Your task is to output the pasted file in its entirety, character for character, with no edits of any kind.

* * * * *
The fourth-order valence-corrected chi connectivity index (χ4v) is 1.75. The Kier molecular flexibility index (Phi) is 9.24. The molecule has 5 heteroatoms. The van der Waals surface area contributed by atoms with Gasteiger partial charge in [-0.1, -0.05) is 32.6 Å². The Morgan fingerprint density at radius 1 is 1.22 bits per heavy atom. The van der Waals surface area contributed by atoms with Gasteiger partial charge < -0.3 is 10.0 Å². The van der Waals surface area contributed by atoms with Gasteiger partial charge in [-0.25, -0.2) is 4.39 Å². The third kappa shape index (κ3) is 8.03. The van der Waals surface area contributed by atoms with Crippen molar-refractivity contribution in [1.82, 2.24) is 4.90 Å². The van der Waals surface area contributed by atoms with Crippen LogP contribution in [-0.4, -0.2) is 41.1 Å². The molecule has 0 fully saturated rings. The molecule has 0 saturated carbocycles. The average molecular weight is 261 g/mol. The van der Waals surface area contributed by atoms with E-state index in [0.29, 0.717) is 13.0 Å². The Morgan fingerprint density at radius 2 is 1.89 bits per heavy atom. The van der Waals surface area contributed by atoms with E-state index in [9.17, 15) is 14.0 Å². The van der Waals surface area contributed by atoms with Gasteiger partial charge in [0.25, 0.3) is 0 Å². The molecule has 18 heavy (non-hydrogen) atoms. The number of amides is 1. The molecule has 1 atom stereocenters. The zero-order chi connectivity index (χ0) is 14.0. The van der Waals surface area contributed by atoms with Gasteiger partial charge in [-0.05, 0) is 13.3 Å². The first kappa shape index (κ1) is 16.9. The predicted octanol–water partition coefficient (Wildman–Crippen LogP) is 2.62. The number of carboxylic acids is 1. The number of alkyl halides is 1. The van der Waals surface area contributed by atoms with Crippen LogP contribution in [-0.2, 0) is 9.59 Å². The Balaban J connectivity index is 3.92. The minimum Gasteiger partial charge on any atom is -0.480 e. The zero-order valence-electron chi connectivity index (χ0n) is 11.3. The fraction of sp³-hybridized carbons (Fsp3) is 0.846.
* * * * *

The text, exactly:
The fourth-order valence-corrected chi connectivity index (χ4v) is 1.75. The Kier molecular flexibility index (Phi) is 9.24. The molecule has 5 heteroatoms. The van der Waals surface area contributed by atoms with Gasteiger partial charge in [-0.1, -0.05) is 32.6 Å². The Morgan fingerprint density at radius 1 is 1.22 bits per heavy atom. The van der Waals surface area contributed by atoms with Gasteiger partial charge < -0.3 is 10.0 Å². The van der Waals surface area contributed by atoms with Gasteiger partial charge in [-0.25, -0.2) is 4.39 Å². The third kappa shape index (κ3) is 8.03. The van der Waals surface area contributed by atoms with Crippen molar-refractivity contribution in [1.82, 2.24) is 4.90 Å². The van der Waals surface area contributed by atoms with Crippen LogP contribution in [-0.4, -0.2) is 41.1 Å². The molecule has 0 fully saturated rings. The molecule has 0 saturated carbocycles. The average molecular weight is 261 g/mol. The van der Waals surface area contributed by atoms with E-state index in [0.29, 0.717) is 13.0 Å². The Morgan fingerprint density at radius 2 is 1.89 bits per heavy atom. The van der Waals surface area contributed by atoms with E-state index in [9.17, 15) is 14.0 Å². The van der Waals surface area contributed by atoms with Gasteiger partial charge in [0.25, 0.3) is 0 Å². The molecule has 18 heavy (non-hydrogen) atoms. The number of amides is 1. The molecule has 1 atom stereocenters. The zero-order chi connectivity index (χ0) is 14.0. The van der Waals surface area contributed by atoms with Gasteiger partial charge in [-0.05, 0) is 13.3 Å². The first kappa shape index (κ1) is 16.9. The predicted octanol–water partition coefficient (Wildman–Crippen LogP) is 2.62. The number of carboxylic acids is 1. The number of alkyl halides is 1. The van der Waals surface area contributed by atoms with Crippen LogP contribution in [-0.2, 0) is 9.59 Å². The Balaban J connectivity index is 3.92. The minimum Gasteiger partial charge on any atom is -0.480 e. The zero-order valence-electron chi connectivity index (χ0n) is 11.3. The fraction of sp³-hybridized carbons (Fsp3) is 0.846.